Narendra Modi: UK high commissioner meets Gujarat chief
The UK's high commissioner in India has met Narendra Modi, the chief minister of Gujarat state, ending a 10-year boycott of the controversial leader.
The UK and other Western governments suspended ties with Narendra Modi, after religious riots in 2002.
An estimated 1,000 people were killed, most of them Muslim, three of them British citizens.
Mr Modi was accused of not doing anything to stop the violence, but he has always denied any wrongdoing.
One of India's most prominent politicians, he has been exonerated by several inquiries.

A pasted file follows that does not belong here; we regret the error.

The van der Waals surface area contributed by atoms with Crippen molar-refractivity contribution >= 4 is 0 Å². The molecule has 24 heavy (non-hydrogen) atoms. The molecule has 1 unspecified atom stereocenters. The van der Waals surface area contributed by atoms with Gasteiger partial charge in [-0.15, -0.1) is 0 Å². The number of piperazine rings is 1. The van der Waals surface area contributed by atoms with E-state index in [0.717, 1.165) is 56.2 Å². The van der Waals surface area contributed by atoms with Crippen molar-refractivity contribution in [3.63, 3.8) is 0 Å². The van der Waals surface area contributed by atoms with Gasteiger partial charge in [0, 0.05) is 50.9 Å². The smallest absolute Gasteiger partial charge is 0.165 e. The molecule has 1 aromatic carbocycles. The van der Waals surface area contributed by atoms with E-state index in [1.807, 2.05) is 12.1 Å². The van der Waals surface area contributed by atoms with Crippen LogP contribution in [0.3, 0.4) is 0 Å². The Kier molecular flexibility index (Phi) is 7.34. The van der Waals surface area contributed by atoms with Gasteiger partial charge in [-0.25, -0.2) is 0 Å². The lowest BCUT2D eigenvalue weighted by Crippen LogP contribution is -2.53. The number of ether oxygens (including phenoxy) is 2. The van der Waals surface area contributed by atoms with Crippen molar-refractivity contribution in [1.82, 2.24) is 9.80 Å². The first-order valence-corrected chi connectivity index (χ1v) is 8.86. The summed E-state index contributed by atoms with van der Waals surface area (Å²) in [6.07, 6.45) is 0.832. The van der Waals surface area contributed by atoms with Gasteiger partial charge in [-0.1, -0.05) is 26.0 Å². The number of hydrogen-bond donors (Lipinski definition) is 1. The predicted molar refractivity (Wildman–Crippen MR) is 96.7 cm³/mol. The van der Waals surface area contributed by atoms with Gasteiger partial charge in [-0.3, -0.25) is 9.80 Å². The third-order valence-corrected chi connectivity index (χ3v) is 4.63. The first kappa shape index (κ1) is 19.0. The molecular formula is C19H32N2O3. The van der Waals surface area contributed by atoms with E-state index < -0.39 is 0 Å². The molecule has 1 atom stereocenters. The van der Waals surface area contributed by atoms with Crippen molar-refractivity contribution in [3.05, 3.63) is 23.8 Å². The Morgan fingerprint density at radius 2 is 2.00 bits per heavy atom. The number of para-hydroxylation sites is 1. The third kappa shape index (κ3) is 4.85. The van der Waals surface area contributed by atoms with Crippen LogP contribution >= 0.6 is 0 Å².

The British government this month changed its policy and said High Commissioner James Bevan would travel to Gujarat.
Close Gujarat ties
Mr Modi has been tipped as a potential future prime minister, partly because of his record of turning his state into one of India's economic powerhouses.
The UK has had no official contact with him since the communal riots in Gujarat because of his alleged complicity in the violence against Muslims, which saw hundreds killed by Hindu nationalists.
Many Britons of Indian descent trace their origins to Gujarat, and London says British interests, such as boosting investment ties, are better served by engagement, not continuing isolation.
Gujarat is one of India's most economically advanced states and many British companies are already investing in it, while others are waiting to, correspondents say.
But human rights groups and relatives of three Britons who were killed in the riots have criticised the meeting.